A Bit More Detail

Assorted Personal Notations, Essays, and Other Jottings

Posts Tagged ‘pets

[URBAN NOTE] Five Toronto links: Chinatown, neigthbourhoods, Port Lands, TTC maps, TTC open house

  • Downtown Pets and Aquarium has reopened, just south of its old Chinatown location. blogTO reports.
  • John Lorinc at Spacing writes about what Toronto should do as it moves towards an intensification of development in its neighbourhoods.
  • Blayne Haggart writes at The Conversation about how the Sidewalk Labs plan for the Port Lands in Toronto really should become an election issue.
  • Sean Marshall takes issue with some of the maps used by the TTC to advertise its different and varied routes.
  • Robert Mackenzie at the Transit Toronto blog notes that, on Saturday the 21st, the TTC will be hosting open houses at the Leslie Barns and Greenwood Yard.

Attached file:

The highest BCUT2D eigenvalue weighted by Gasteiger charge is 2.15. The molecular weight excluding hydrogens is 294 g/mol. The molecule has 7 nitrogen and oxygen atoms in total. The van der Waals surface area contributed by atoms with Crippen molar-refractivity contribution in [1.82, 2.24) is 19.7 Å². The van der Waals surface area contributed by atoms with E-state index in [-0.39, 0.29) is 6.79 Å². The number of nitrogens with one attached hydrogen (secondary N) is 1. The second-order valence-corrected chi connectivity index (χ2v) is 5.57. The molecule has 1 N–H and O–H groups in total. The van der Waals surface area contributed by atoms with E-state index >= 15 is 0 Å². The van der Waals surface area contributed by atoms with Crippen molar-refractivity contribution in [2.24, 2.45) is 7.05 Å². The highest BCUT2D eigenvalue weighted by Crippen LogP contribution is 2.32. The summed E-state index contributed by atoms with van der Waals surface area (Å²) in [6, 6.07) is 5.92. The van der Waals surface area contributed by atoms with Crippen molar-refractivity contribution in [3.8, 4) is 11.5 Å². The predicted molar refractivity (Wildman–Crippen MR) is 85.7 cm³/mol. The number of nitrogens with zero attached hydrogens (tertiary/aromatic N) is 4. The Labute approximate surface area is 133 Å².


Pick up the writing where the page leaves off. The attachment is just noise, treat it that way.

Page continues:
[URBAN NOTE] Five Toronto links: Toronto Coach Terminal, food banks, dogs, TTC, parties

  • Tanya Mok at blogTO shares a vintage short film from 1970 at the Toronto Coach Terminal, “Depot.”
  • The shortages of food in Toronto food banks are terrible. CBC Toronto reports.
  • Dogs will be free to swim in select City of Toronto swimming pools this weekend. CBC Toronto reports.
  • I will have to look for these TTC floor stickers installed at St. George station. blogTO reports.